If you’ve ever gone horseback riding, you probably know that riding a horse is no easy feat—even learning the basics like how to mount and dismount can prove tough for beginners. As a competitive equestrian athlete, Adie ’27 knows all about the challenges, complexities, joys, and rewards that go along with working with horses. Adie has been riding horses for almost 12 years and even has horses of her own. She says, “I own three horses. Pixie, who is a small black mare, was my first horse! She is a spunky, speedy horse! I have Sondee, a horse that we have had for years, but now I am training him how to jump. The last horse is named Odie. Odie was a Christmas present, and he is the horse in these photos.”
For about a year now, Adie has ridden Odie competitively in equestrian competitions, competing in hunter/jumper and dressage events. She is also a member of the U.S. Equestrian Interscholastic Athlete program which recognizes equestrian student-athletes in grades 5-12 for their participation in training and competitions. Students in the program must participate in three competitions or complete 100 hours of training during the year. Upon verification, the student will receive a certificate and a varsity letterman patch and/or lapel pin for each year of participation. Equestrian athletes spend many hours training and often don’t have time to participate in school sports or other extracurricular activities, and the Interscholastic Athlete program allows them to be recognized for their achievements whether or not an equestrian program is available at their school.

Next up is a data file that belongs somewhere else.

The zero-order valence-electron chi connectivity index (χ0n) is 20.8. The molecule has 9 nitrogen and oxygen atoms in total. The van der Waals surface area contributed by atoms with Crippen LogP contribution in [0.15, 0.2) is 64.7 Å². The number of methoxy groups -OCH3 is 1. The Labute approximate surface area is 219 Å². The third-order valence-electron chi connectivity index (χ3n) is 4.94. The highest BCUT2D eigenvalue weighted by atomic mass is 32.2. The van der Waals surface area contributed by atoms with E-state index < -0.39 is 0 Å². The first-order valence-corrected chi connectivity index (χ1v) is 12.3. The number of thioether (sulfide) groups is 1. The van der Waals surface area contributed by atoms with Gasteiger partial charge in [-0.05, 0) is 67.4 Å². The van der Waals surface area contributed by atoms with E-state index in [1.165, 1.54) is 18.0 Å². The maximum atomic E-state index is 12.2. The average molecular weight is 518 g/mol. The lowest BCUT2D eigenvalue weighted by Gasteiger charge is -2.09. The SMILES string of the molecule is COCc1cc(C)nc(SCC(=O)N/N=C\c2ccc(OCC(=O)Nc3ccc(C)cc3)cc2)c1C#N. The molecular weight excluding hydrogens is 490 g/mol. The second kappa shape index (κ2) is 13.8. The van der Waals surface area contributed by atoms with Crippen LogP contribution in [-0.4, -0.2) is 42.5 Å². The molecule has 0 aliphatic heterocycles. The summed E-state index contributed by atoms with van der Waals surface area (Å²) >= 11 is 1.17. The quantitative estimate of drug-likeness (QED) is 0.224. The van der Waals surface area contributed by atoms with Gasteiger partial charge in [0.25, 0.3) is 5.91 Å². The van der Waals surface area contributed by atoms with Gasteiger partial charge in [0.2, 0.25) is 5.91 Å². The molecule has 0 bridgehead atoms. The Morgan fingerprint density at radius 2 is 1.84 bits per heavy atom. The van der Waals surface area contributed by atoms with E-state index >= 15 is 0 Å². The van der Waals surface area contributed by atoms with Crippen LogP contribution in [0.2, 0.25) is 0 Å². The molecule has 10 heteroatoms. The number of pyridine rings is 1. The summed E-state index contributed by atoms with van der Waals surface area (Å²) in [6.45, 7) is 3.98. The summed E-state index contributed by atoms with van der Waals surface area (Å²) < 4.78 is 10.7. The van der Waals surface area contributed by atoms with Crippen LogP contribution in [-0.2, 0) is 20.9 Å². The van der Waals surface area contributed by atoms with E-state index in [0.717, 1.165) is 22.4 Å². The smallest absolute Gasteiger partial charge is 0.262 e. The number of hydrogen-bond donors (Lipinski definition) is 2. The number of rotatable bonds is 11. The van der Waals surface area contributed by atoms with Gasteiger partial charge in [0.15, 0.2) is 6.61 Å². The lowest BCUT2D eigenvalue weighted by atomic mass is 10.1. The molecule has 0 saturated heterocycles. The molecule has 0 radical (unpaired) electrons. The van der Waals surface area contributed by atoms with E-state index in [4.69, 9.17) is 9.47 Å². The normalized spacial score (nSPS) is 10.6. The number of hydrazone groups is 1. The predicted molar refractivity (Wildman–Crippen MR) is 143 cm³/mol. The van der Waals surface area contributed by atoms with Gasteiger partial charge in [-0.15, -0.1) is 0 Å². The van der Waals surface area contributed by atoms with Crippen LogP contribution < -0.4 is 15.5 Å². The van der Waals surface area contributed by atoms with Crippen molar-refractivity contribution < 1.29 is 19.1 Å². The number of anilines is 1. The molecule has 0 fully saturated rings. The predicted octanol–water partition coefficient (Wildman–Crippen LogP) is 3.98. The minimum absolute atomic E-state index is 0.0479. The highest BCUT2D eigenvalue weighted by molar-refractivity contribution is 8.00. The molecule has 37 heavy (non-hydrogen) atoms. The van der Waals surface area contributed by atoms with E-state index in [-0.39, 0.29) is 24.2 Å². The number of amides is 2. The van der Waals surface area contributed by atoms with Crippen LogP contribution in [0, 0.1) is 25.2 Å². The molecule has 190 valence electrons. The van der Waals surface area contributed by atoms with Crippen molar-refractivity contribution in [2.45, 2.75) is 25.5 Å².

Adie spends about 10 hours a week training with Odie on jumping, dressage, and flatwork. “What I want people to know about the sport is that it is very challenging mentally and physically,” she says. “I realize sometimes when talking about equestrian sports that people may be confused about the discipline, but it is just a different sport. Instead of a team of people, my team is myself and my equine. Just like any other sport, we dedicate our time and are committed just like other athletes!”
Adie plans to continue competitive training and is looking forward to competing at higher levels. She can’t imagine a life without horses, and in the future, she would like to own her own stable and dedicate herself to a lifelong career working with horses. When asked what she enjoys about riding, Adie says, “What I love the most about the sport is how challenging it really is—the connection that you have to form with this 1,200-pound animal. You two have to speak a language that doesn't involve words. You have to work hard and train, but your reward at the end is huge!”